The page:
Daughter of the Typhoon
2001-10-03As Uta Pippig was standing near Wild Eber Platz waiting to take the baton for the final seven kilometre leg as part of the UNICEF relay team in the real,- BERLIN-MARATHON, Naoko Takahashi had already run past. It still wasn clear if the Japanese runner really would be able to be the first woman to break the 2 hour 20 minute barrier. "Im keeping my fingers crossed for her," said the three-time real,- BERLIN-MARATHON winner.
Meanwhile, fellow-Japanese Hiroaki Chosa, the president of the international road running association AIMS, was holding one end of the finishing tape, at the other end of which was Otto Schily, Germanys Interior Minister. It was the same Chosa who two years before had said to the Berlin marathon chief Horst Milde: "In two years Ill be in Berlin, and Naoko Takahashi will be here to break the world record." He had been proved right.
It was only during the first five kilometres that a light headwind prevented Naoko Takahashi from keeping to the timetable which was to bring her to triumph in less than 2 hours 20 minutes. "Then, the wind bothered me, but afterwards, I didn have any problems. I was sure that I would make it," she said.
Takahashi benefited from guard runners on either side during the run. The organisers had provided them to protect her in the mass event - and they had been needed. At least once a guard runner had to push a runner out of the way, who, perhaps wanting to appear on television, had tried to run next to Takahashi. Takahashi progressed much more steadily than Tegla Loroupe when she ran her world best time two years ago, and at some point she even seemed to be able to manage a time of under 2 hours 19 minutes.
"Im disappointed that she didn run a 2:16," said her trainer Yoshio Koide. There wasn any reason for real disappointment, though. It was only during the last few kilometres that Takahashi was slowing. "I just didn have the strength, but I saw the time and knew that I would make it." The triumph brought the Fuji-TV channel, which was transmitting the event in Japan, viewing rates of over 50 percent.
Naoko Takahashi is so popular in Japan that since her Olympic victory she has become a manga character. The "Young Sunday" magazine can expect to break records, too. The magazine, which dispatched three correspondents to the real,- BERLIN-MARATHON, expects a significant rise in its usual 700,000 weekly sales. In the magazine, Naoko appears as Kazeko - "Daughter of the wind". After finishing in Berlin, someone at the press conference suggested renaming her "Daughter of the typhoon." When asked about her plans and new targets the 29-year-old Takahashi said: "I think I might be able to run one or two minutes faster. Im an Olympic champion, and now Ive got a world record - Ill set myself new challenges, but at the moment I don know what theyll be."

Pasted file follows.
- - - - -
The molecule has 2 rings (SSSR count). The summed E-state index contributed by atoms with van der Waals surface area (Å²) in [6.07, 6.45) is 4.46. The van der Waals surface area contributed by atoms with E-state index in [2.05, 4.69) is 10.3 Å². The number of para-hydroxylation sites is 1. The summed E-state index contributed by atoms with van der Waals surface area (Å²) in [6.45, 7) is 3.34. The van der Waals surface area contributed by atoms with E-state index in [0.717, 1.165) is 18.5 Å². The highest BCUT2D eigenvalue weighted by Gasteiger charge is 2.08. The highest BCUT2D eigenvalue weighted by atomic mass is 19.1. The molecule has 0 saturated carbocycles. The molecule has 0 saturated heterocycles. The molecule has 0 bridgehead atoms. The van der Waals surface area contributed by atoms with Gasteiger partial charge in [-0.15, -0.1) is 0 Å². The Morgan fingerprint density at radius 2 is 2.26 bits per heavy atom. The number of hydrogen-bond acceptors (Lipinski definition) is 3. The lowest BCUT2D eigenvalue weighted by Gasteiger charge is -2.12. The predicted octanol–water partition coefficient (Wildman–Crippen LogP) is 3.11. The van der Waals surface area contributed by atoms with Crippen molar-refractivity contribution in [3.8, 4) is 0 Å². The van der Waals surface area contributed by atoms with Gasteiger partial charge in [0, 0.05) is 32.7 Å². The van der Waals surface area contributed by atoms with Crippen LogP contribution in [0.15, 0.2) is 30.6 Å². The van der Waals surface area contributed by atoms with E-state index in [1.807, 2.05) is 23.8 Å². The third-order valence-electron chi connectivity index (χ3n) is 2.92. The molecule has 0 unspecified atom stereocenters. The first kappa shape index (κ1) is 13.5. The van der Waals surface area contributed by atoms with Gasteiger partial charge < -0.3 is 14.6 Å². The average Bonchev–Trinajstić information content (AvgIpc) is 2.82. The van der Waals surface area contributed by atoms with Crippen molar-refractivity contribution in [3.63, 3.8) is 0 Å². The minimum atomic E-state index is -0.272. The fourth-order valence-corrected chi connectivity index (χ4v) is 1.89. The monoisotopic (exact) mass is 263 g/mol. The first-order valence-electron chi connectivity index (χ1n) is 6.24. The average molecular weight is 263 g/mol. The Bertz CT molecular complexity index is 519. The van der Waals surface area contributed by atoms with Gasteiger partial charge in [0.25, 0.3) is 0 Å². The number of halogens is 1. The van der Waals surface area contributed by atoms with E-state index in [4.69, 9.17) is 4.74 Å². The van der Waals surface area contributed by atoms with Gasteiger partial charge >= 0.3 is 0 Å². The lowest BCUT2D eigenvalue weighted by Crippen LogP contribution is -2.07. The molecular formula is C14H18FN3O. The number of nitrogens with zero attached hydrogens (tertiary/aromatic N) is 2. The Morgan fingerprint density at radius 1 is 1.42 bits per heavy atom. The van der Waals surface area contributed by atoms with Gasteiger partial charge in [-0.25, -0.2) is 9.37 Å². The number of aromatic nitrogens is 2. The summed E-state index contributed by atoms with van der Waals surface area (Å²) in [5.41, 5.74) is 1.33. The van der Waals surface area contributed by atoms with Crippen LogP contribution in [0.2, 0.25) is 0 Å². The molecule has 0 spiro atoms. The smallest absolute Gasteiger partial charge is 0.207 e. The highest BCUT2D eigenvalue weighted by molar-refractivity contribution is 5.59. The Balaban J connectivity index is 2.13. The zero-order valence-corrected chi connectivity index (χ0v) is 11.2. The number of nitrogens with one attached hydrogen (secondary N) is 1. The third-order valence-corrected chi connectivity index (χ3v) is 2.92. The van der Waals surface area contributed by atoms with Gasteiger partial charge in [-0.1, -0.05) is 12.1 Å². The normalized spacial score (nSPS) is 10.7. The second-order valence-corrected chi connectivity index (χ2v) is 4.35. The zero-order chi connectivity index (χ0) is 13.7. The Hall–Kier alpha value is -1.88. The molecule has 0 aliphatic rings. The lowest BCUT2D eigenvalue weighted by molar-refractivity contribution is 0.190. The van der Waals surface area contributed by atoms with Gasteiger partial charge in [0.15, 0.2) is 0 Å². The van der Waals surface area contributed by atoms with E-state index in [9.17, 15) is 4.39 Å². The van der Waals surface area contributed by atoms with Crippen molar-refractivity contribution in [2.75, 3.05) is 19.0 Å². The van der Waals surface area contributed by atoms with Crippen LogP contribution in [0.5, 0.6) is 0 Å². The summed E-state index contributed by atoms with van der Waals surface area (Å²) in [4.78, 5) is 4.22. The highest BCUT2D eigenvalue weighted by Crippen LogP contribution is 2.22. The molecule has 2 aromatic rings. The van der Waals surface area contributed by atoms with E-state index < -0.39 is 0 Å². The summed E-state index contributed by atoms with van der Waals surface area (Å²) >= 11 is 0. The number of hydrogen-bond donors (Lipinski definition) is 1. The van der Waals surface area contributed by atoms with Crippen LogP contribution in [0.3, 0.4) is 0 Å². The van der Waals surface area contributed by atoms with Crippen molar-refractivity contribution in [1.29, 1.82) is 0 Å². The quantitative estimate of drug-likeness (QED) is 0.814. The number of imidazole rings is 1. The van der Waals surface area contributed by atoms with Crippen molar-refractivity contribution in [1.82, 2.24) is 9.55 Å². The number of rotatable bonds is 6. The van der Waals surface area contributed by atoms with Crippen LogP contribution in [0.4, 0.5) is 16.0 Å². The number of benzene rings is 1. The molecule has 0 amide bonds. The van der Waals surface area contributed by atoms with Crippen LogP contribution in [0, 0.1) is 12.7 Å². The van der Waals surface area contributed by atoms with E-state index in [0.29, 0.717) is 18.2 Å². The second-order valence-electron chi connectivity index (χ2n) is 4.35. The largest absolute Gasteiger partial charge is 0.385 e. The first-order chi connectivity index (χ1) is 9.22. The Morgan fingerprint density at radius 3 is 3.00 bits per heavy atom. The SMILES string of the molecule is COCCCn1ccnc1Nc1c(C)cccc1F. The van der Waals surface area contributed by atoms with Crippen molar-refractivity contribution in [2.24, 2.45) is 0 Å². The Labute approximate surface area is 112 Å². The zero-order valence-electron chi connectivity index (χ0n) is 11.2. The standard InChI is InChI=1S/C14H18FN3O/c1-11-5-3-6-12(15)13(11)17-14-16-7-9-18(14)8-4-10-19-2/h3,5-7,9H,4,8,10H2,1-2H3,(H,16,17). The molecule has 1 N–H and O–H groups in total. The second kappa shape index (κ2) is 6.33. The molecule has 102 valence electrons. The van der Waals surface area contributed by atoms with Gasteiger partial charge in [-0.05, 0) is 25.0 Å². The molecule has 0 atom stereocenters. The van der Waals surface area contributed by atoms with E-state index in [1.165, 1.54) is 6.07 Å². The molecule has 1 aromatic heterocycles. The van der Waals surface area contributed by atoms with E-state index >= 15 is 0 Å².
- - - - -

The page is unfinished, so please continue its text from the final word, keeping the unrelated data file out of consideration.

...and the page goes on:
Recently she did four months high altitude training in the thin air of Boulder, Colorado. "I can say exactly what mileage I did each week, because we don keep a weekly tally, but the most I ran in a day was 70 to 80 kilometres. The training at an elevation of 3,500 metres was particularly tough"
On Monday she was again honoured in Berlin when the representatives of AIMS named her the runner of the year 2000, and presented her with The Golden Running Shoe. The trophy had last been handed to Tegla Lourope, and the signs are that it will be Naoko Takahashi who will be receiving it once more for 2001. The 29 year-old athlete began running at high school and later joined a club.
The first of her total of six marathons was in 1997 in Osaka, where she finished seventh with a time of 2:31:32. Hardly two years later, her first big win made the world of athletics sit up and take notice of her. Her result was so outstanding that some refused to believe it at first. Pundits talked of the best ever performance by a female marathon runner when she won the title at the Asia Games in 2:21:47 – the seventh fastest time ever.
But it was the conditions that made the win so impressive. The 1.63 metre, 47 kilogram Japanese had run in sweltering heat and high humidity. In Sydney 2000 Takahashi was again number one, which made her the idol of a marathon-crazy Japan. Since her Olympic victory she has become one of Japans most popular personalities. "The Japanese love the Olympics, and after I won, there were lots of appearances, autograph events and photo sessions. My lifes changed, but Ive not changed as a person," said. Naoko Takahashi who is recognised as a friendly athlete with a sense of fun. "I can say why marathons are so popular in Japan, but the TV ratings are always good – something makes us marathon crazy."
In spite of being so popular, Naoko Takahashi doesn have any problems when she goes out or has to go shopping. "Well, sometimes I hide under sunglasses and think thats perfect. But my manager says that anybody in Japan could recognise me."
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